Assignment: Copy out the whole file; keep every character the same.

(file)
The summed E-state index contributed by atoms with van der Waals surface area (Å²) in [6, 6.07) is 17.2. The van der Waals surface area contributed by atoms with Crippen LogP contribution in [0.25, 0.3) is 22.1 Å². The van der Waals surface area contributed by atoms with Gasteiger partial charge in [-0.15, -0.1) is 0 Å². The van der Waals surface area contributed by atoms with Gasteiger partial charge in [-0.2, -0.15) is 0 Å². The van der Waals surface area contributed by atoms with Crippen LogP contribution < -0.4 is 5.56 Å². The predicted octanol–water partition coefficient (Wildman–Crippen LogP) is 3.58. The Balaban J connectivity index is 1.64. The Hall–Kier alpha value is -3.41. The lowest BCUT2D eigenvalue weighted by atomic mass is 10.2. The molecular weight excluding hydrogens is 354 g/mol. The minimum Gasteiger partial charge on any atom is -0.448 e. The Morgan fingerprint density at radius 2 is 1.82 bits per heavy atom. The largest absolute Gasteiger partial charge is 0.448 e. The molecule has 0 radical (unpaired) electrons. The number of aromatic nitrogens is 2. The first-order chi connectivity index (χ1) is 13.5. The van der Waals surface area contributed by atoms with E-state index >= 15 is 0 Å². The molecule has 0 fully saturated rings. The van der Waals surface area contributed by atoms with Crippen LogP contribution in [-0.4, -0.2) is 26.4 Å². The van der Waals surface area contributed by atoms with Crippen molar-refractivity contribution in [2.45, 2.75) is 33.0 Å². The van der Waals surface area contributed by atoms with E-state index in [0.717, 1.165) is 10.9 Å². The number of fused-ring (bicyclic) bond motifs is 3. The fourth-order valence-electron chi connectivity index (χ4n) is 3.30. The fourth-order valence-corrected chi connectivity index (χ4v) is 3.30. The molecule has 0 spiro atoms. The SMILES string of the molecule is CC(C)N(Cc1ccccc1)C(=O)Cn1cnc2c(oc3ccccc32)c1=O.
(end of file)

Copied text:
The summed E-state index contributed by atoms with van der Waals surface area (Å²) in [6, 6.07) is 17.2. The van der Waals surface area contributed by atoms with Crippen LogP contribution in [0.25, 0.3) is 22.1 Å². The van der Waals surface area contributed by atoms with Gasteiger partial charge in [-0.15, -0.1) is 0 Å². The van der Waals surface area contributed by atoms with Gasteiger partial charge in [-0.2, -0.15) is 0 Å². The van der Waals surface area contributed by atoms with Crippen LogP contribution < -0.4 is 5.56 Å². The predicted octanol–water partition coefficient (Wildman–Crippen LogP) is 3.58. The Balaban J connectivity index is 1.64. The Hall–Kier alpha value is -3.41. The lowest BCUT2D eigenvalue weighted by atomic mass is 10.2. The molecular weight excluding hydrogens is 354 g/mol. The minimum Gasteiger partial charge on any atom is -0.448 e. The Morgan fingerprint density at radius 2 is 1.82 bits per heavy atom. The largest absolute Gasteiger partial charge is 0.448 e. The molecule has 0 radical (unpaired) electrons. The number of aromatic nitrogens is 2. The first-order chi connectivity index (χ1) is 13.5. The van der Waals surface area contributed by atoms with E-state index >= 15 is 0 Å². The molecule has 0 fully saturated rings. The van der Waals surface area contributed by atoms with Crippen LogP contribution in [-0.4, -0.2) is 26.4 Å². The van der Waals surface area contributed by atoms with Crippen molar-refractivity contribution in [2.45, 2.75) is 33.0 Å². The van der Waals surface area contributed by atoms with E-state index in [0.717, 1.165) is 10.9 Å². The number of fused-ring (bicyclic) bond motifs is 3. The fourth-order valence-electron chi connectivity index (χ4n) is 3.30. The fourth-order valence-corrected chi connectivity index (χ4v) is 3.30. The molecule has 0 spiro atoms. The SMILES string of the molecule is CC(C)N(Cc1ccccc1)C(=O)Cn1cnc2c(oc3ccccc32)c1=O.